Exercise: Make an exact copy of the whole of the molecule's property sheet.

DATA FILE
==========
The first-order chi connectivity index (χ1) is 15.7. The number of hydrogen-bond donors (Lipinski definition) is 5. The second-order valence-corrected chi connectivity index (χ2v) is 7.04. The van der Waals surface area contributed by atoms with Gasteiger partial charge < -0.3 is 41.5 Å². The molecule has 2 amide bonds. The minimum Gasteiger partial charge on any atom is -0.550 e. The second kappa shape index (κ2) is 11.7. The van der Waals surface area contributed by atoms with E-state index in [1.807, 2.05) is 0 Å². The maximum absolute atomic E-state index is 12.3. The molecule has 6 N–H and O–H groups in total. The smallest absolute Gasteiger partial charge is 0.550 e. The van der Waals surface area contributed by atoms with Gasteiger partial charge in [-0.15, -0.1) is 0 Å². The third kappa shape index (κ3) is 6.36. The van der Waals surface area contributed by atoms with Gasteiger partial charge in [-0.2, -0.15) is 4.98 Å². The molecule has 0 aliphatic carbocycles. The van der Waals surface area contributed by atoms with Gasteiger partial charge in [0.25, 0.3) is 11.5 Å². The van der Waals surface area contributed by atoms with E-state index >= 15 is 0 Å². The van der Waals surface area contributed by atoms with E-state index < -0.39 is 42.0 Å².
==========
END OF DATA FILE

The first-order chi connectivity index (χ1) is 15.7. The number of hydrogen-bond donors (Lipinski definition) is 5. The second-order valence-corrected chi connectivity index (χ2v) is 7.04. The van der Waals surface area contributed by atoms with Gasteiger partial charge < -0.3 is 41.5 Å². The molecule has 2 amide bonds. The minimum Gasteiger partial charge on any atom is -0.550 e. The second kappa shape index (κ2) is 11.7. The van der Waals surface area contributed by atoms with E-state index in [1.807, 2.05) is 0 Å². The maximum absolute atomic E-state index is 12.3. The molecule has 6 N–H and O–H groups in total. The smallest absolute Gasteiger partial charge is 0.550 e. The van der Waals surface area contributed by atoms with Gasteiger partial charge in [-0.15, -0.1) is 0 Å². The third kappa shape index (κ3) is 6.36. The van der Waals surface area contributed by atoms with Gasteiger partial charge in [-0.2, -0.15) is 4.98 Å². The molecule has 0 aliphatic carbocycles. The van der Waals surface area contributed by atoms with Gasteiger partial charge in [0.25, 0.3) is 11.5 Å². The van der Waals surface area contributed by atoms with E-state index >= 15 is 0 Å². The van der Waals surface area contributed by atoms with E-state index < -0.39 is 42.0 Å².